You can perform interviews in person or remotely, and the best option will depend on your specific situation. In this video, understand the pros and cons of each.
- You can get the most out of interviewing…when you're able to visit people in their home,…place of work, or wherever they might they use your service…so that you can observe them in their natural context.…This is also called ethnography.…Being in their space might make users more comfortable…than meeting you in an office or lab setting,…which means you may be able to dig deeper…into sensitive topics.…Being in their usual space also means…that you can observe things about their setup…that might affect how they use your product or how they act.…For instance, you might notice that people have…a cheat sheet or shortcuts on their desk,…or you might see just how often someone…gets interrupted during a particular process.…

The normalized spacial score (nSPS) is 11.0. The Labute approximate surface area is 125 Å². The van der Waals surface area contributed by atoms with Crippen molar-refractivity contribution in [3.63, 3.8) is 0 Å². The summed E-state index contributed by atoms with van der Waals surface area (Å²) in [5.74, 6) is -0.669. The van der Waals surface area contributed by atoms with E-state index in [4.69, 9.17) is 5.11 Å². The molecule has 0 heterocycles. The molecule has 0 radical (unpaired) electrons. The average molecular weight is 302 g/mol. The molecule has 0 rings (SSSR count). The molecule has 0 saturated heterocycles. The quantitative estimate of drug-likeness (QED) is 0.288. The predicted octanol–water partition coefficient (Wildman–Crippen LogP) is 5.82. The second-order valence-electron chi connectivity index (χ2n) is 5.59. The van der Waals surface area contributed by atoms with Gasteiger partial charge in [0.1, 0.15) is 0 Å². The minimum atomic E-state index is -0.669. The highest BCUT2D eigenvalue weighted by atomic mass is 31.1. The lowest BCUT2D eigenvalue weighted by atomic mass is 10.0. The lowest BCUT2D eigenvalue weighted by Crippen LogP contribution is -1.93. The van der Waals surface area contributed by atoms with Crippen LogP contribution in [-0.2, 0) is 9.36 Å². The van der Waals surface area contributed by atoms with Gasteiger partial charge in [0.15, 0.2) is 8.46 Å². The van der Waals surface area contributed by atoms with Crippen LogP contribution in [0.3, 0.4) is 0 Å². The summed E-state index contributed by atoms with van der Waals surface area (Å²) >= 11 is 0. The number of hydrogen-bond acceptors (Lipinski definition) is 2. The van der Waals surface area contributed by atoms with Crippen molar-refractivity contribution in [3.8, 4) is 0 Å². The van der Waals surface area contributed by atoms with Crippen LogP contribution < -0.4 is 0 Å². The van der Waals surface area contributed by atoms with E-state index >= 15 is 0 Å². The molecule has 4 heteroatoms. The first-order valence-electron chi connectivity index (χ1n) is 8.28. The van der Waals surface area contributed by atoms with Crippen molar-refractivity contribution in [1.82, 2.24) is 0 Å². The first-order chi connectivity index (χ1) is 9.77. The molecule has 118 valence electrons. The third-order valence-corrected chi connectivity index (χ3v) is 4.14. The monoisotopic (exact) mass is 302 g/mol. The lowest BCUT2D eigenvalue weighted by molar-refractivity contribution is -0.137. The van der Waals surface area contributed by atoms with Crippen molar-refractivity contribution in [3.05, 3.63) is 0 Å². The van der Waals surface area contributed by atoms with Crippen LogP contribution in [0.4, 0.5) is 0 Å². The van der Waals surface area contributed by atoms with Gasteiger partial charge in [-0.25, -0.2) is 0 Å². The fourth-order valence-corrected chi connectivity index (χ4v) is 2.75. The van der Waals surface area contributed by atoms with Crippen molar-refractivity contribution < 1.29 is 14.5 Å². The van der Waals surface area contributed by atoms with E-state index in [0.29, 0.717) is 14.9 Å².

Viewing the whole ecosystem a person operates in…will help you understand how your product…fits into their overall context.…You'll find issues and uncover opportunities…you may not even realize are related…until you see them all together.…If you aren't able to visit someone in their home or office,…
Amanda Stockwell explains what UX interviewing is, when UX professionals use interviews, and what kind of information you'll gather. She also takes you through how to prepare for interviews, moderate your sessions, and analyze your data. After you wrap up this course, you'll be prepared to conduct UX interviews on your own.
- What's a UX interview?
- The pros and cons of in-person and remote interviews
- Recruiting and selecting the right participants
- Planning interviews
- Crafting questions
- Conducting interviews
- Remaining neutral
- Organizing and analyzing data
- Summarizing findings